IT Collapse Causes Hospital Staff To Go Back To Basics
Queensland's new electronic medical record system has collapsed, causing issues at hospitals on the Sunshine Coast and in Townsville.
Staff were forced to switch to paper charts, causing patient wait times to blow out.
The issue was with the Integrated Electronic Medical Record (ieMR) system.
A Queensland Health spokesperson said "There was a planned vendor upgrade on Tuesday afternoon to the system and intermittent login issues were experienced when the patch was deployed".
They said "The issue was resolved Tuesday afternoon".
"Standard contingency plans were enacted and this ensured there was no impact on patient safety during this time.
"Queenslanders can trust that we have robust protocols in place to ensure our contingency and risk procedures work" the statement concluded.
The ieMR rollout to Metro North and Darling Downs hospital and health services has been delayed until 2021.
Kieran Keyes, Chief Executive, Townsville Hospital and Health Service also responded saying the Townsville Hospital experienced intermittent access to the integrated electronic Medical Record (ieMR) from noon until 5.30pm on 10 September as part of a state-wide outage.
In July and August, thousands of North Queenslanders who have presented to our emergency department, had an operation or were admitted to hospital have benefited from our digital hospital.
Downtime procedures were put in place on 10 September which allowed clinicians to continue to access patient information. Any new treatment information was recorded on paper and updated once full function to ieMR was restored.
The Townsville Hospital emergency department had 241 presentations on 10 September. While the partial outage did cause patients to be seen a little slower, our hardworking frontline clinicians did an excellent job in continuing to deliver appropriate care.
It is important to note that paper isn’t perfect. It is vital for any major business to keep up with technology to deliver a modern and contemporary service.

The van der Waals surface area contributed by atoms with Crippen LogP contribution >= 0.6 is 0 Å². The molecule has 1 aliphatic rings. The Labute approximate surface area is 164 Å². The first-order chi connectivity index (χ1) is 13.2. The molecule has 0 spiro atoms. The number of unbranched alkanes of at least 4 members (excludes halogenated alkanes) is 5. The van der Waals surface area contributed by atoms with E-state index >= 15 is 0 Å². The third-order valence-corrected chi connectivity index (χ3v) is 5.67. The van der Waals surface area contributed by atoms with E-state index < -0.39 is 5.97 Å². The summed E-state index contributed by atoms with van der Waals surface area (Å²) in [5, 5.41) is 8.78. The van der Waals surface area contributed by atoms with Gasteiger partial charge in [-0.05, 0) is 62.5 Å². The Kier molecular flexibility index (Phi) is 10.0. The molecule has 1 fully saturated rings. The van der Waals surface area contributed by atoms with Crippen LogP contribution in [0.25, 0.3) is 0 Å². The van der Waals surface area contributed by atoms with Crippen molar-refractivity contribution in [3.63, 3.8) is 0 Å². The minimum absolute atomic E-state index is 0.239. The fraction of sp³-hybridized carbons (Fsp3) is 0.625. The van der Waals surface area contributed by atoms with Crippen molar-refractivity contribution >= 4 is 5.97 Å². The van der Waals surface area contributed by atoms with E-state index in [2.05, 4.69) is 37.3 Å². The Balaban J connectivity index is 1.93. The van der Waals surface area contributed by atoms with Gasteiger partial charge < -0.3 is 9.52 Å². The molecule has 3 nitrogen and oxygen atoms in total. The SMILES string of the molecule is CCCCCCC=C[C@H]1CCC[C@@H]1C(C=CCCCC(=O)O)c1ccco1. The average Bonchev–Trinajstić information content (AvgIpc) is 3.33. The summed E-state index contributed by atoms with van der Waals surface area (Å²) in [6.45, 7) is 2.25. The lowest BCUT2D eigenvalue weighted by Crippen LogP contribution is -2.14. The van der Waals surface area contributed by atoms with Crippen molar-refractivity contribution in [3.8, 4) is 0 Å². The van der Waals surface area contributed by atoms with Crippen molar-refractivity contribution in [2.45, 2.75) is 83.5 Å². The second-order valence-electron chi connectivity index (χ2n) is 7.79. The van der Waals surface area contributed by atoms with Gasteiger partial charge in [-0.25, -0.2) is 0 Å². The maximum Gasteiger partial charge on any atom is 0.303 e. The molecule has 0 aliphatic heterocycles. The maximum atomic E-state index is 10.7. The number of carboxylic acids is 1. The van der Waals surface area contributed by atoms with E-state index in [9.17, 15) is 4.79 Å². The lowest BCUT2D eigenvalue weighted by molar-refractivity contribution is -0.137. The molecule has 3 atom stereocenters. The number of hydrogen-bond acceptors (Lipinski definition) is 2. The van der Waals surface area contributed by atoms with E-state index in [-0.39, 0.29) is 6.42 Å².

In 2019, it is no longer appropriate that people’s medical records are written on paper and stored in boxes upon rows upon rows of shelves within storage sheds. In Townsville, we have 670,000 paper-based medical records.
Under the previous paper-based system, when a patient presented to our hospital we would dispatch a staff member to the storage shed or the records department, have them retrieve the record and return it to our doctors.
Not taking advantage of technology to improve this process is a wasted opportunity which is why we have undertaken the monumental change of becoming a digital hospital. A fully digital hospital sees a patient’s medical record stored, updated and accessed in real-time, electronically by clinicians at the bedside.
Changing the way we’ve always operated while continuing to run a $1 billion a year business that provides healthcare to members of our community in need has been a challenge.
We’ve been working closely with our clinicians and frontline staff to ensure these changes can be done safely while continuing to meet the growing health demands of our community.
By Michelle Price